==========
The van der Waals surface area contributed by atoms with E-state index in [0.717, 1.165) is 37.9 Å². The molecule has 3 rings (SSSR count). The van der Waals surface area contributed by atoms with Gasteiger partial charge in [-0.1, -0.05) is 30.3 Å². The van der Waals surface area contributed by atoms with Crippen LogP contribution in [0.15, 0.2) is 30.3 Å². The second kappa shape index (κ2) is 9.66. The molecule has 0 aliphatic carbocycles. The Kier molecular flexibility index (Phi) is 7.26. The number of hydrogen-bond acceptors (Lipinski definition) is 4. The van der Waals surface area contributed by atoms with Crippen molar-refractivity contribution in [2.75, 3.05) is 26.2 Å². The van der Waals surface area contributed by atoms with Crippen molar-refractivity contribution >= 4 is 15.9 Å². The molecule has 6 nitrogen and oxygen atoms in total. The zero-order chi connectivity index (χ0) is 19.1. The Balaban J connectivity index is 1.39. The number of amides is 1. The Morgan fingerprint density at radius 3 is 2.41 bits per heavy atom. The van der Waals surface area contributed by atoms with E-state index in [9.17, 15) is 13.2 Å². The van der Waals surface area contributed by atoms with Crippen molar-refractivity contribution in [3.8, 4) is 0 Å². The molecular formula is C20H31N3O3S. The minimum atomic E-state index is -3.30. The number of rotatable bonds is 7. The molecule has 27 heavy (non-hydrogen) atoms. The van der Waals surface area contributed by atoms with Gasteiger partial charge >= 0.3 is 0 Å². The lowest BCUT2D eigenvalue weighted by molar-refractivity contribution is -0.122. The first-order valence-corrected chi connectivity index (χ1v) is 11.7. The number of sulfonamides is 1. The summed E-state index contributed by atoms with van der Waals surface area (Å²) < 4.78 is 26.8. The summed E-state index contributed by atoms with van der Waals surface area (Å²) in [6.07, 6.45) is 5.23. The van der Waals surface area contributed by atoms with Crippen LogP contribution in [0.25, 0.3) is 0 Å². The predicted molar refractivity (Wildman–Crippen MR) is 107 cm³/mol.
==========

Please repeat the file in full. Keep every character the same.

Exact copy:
The van der Waals surface area contributed by atoms with E-state index in [0.717, 1.165) is 37.9 Å². The molecule has 3 rings (SSSR count). The van der Waals surface area contributed by atoms with Gasteiger partial charge in [-0.1, -0.05) is 30.3 Å². The van der Waals surface area contributed by atoms with Crippen LogP contribution in [0.15, 0.2) is 30.3 Å². The second kappa shape index (κ2) is 9.66. The molecule has 0 aliphatic carbocycles. The Kier molecular flexibility index (Phi) is 7.26. The number of hydrogen-bond acceptors (Lipinski definition) is 4. The van der Waals surface area contributed by atoms with Crippen molar-refractivity contribution in [2.75, 3.05) is 26.2 Å². The van der Waals surface area contributed by atoms with Crippen molar-refractivity contribution >= 4 is 15.9 Å². The molecule has 6 nitrogen and oxygen atoms in total. The zero-order chi connectivity index (χ0) is 19.1. The Balaban J connectivity index is 1.39. The number of amides is 1. The Morgan fingerprint density at radius 3 is 2.41 bits per heavy atom. The van der Waals surface area contributed by atoms with E-state index in [9.17, 15) is 13.2 Å². The van der Waals surface area contributed by atoms with Crippen molar-refractivity contribution in [3.8, 4) is 0 Å². The molecular formula is C20H31N3O3S. The minimum atomic E-state index is -3.30. The number of rotatable bonds is 7. The molecule has 27 heavy (non-hydrogen) atoms. The van der Waals surface area contributed by atoms with Gasteiger partial charge >= 0.3 is 0 Å². The lowest BCUT2D eigenvalue weighted by molar-refractivity contribution is -0.122. The first-order valence-corrected chi connectivity index (χ1v) is 11.7. The number of sulfonamides is 1. The summed E-state index contributed by atoms with van der Waals surface area (Å²) < 4.78 is 26.8. The summed E-state index contributed by atoms with van der Waals surface area (Å²) in [6.07, 6.45) is 5.23. The van der Waals surface area contributed by atoms with Crippen LogP contribution in [0.25, 0.3) is 0 Å². The predicted molar refractivity (Wildman–Crippen MR) is 107 cm³/mol.